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Goodbye Segmented and Partitioned; Hello Universal Table Space


I wrote an article in the July issue of IBM Systems magazine, IBM Z on the use of table-controlled partitioning under DB2 V8 and Universal Table Space (UTS) in DB2 9. A member of the IBM DB2 technical leadership team, Brian Smith, read the article and called me to let me know that I was on the right track. In fact Smith told me the direction is to eliminate segmented and partitioned table spaces altogether and replace them with UTS Partition By Growth (PBG) and Partition By Range (PBR). I asked him if it was going to take 10 years to phase out segmented since it’s taken that long to phase out simple table space. Smith’s response was no.

So what should we expect from IBM in the next version of DB2 (V9 +1)? The current intent is to provide the capability to alter any single-table non-UTS table space to UTS in a future release of DB2. The conversion of simple or segmented will be to UTS PBG, and conversion of a classic partitioned table space will be to UTS PBR via a REORG SHRLEVEL CHANGE.

What this means to customers using packages like PeopleSoft, in which hundreds of tables are stored in a single segmented table space, is that any table space with more than one table will have to be split up into one table space per table. IBM will rely on catalog management tools to help with the split out from multiple tables per table space to one each. Providing this information early gives customers and software vendors enough time to implement a project to split out multi-table segmented table spaces to one table per table space.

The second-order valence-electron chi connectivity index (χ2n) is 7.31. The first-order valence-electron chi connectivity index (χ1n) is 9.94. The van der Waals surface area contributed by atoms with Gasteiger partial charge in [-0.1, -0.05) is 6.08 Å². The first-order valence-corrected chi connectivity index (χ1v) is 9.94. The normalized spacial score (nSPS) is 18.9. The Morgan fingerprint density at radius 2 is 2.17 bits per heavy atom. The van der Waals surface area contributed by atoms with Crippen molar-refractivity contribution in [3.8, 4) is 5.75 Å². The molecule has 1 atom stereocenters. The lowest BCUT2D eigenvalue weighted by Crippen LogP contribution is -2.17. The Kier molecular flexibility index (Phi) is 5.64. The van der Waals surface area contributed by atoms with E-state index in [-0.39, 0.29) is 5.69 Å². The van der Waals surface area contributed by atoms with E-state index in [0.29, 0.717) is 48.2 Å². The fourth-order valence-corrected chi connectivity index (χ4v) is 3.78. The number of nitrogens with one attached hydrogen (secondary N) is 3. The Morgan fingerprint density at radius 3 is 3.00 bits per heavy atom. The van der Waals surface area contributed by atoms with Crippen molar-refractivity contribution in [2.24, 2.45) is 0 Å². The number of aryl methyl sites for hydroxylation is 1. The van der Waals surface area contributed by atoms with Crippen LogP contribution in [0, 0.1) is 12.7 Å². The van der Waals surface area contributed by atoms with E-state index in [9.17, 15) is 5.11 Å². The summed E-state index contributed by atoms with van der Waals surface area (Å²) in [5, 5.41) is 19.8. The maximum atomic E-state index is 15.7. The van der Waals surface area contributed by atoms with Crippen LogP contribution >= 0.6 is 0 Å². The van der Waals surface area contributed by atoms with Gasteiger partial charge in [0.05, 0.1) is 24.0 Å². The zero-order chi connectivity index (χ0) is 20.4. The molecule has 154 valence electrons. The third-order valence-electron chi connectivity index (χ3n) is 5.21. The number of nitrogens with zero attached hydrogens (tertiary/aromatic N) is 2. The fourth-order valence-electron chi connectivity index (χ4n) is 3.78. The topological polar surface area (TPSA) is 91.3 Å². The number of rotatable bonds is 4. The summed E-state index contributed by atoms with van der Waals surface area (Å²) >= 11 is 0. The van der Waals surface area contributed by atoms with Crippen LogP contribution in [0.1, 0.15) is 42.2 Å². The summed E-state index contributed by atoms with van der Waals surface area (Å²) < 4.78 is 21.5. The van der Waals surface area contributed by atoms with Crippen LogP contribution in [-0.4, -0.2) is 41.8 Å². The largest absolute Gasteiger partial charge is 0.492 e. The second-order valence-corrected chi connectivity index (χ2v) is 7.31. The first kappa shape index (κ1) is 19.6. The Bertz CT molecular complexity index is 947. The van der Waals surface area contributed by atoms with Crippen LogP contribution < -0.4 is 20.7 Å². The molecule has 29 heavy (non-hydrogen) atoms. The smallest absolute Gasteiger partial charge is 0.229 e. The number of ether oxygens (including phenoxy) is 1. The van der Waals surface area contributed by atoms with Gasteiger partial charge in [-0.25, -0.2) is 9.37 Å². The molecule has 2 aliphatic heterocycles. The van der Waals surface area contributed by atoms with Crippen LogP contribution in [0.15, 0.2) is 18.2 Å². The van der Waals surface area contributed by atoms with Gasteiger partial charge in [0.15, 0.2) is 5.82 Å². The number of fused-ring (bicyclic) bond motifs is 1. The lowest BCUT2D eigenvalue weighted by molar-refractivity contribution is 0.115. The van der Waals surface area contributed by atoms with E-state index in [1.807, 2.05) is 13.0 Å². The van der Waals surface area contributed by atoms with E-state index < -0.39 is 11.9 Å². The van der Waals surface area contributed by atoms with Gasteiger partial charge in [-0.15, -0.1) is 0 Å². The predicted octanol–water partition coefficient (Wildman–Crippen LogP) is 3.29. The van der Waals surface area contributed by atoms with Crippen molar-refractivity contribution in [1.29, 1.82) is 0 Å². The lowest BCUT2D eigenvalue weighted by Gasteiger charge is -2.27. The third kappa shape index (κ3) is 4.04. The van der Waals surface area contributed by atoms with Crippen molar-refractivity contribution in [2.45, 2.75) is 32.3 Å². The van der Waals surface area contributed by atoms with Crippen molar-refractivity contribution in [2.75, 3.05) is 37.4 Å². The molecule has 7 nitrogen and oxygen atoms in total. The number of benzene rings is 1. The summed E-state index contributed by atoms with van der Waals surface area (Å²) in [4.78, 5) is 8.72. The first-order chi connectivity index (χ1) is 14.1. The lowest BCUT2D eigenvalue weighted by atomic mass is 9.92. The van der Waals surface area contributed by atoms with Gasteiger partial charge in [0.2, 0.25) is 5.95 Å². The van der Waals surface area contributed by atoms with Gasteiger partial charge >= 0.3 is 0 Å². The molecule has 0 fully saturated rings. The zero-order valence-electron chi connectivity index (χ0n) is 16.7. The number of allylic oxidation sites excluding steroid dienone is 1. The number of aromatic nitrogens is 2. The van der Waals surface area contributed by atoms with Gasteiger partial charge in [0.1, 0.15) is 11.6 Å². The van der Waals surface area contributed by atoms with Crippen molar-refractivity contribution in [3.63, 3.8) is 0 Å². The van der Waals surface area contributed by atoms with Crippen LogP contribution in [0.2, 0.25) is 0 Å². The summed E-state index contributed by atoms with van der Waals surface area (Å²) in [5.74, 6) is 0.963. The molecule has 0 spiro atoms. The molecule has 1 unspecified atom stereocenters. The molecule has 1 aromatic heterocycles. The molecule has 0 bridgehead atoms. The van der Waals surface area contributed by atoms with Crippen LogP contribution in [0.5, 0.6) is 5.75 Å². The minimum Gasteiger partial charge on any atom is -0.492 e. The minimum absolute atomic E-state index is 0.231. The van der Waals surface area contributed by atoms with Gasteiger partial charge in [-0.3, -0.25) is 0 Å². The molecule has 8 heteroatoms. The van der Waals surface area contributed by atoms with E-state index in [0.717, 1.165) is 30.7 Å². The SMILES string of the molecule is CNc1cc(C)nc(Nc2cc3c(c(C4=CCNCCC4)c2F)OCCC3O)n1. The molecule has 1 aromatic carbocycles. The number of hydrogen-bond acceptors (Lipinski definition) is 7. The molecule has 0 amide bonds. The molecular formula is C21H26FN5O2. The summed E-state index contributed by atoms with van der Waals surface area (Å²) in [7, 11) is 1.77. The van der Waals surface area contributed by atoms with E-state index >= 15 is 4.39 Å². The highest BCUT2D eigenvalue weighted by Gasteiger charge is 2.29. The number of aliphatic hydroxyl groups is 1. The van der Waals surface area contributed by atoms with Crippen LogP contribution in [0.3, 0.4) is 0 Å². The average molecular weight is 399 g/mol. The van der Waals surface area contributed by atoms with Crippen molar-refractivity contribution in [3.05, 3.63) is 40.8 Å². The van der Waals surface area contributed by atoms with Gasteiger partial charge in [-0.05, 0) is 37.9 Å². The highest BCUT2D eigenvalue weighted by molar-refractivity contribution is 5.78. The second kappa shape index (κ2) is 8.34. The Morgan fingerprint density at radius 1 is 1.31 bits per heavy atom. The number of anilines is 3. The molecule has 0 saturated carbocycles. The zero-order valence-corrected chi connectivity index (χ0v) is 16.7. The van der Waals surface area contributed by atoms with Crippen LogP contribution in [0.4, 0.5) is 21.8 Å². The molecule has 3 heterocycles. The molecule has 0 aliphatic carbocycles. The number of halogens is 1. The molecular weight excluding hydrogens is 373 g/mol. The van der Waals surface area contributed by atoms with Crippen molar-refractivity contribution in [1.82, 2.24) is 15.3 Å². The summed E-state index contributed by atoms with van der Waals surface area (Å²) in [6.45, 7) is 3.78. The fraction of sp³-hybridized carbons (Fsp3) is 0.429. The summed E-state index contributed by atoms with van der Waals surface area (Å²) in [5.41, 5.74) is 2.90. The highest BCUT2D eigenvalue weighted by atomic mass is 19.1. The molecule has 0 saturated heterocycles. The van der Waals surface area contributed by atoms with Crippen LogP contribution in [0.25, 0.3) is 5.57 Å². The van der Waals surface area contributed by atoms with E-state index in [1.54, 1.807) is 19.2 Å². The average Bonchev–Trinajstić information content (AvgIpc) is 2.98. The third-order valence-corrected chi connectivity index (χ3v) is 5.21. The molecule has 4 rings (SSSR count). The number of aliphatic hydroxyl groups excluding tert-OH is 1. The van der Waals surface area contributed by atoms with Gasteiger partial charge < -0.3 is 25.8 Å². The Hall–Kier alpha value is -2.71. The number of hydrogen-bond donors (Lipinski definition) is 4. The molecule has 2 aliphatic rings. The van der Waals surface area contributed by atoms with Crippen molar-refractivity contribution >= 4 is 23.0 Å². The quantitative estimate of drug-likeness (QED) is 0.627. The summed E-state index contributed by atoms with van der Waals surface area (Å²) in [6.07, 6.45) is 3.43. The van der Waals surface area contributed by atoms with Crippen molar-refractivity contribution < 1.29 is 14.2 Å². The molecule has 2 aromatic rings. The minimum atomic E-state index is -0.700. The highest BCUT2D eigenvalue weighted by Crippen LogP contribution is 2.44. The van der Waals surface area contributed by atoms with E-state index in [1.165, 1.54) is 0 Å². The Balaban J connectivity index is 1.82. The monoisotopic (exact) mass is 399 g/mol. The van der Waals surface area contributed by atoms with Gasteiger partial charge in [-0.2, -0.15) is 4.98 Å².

When will the use of segmented and classic partitioned table spaces go away? While the future is never crystal clear, IBM has plans to depreciate segmented and classic partition within a few releases just as simple was depreciated in DB2 V9.

Benefits of Change

This conversion to UTS benefits IBM by reducing the cost and overhead of trying to maintain legacy storage structures, which in turn provides more resources to add features that take advantage of the new storage structures. Customers benefit with DB2 V9 through the option to grow the table space when it needs more space or to change the limit keys dynamically or the rotation and reuse of a table space partition, which can greatly reduce the complexity in designing the application to provide the same type of functionality.

The intended direction is to move to a table-level support instead of a table space-level support for space management. There are several reasons for this, including added support for a common set of Data Definition Language (DDL) syntax across the DB2 family and support for real-time statistics at the table level, not just the table space level as it is today. This brings some needed information to improve data usage to in turn improve optimization of data access.

Troy L. Coleman is an IBM-certified Certified database administrator, specializing in DB2 9 for z/OS and Linux, UNIX and Windows. Troy can be reached at troy.coleman@gmail.com.


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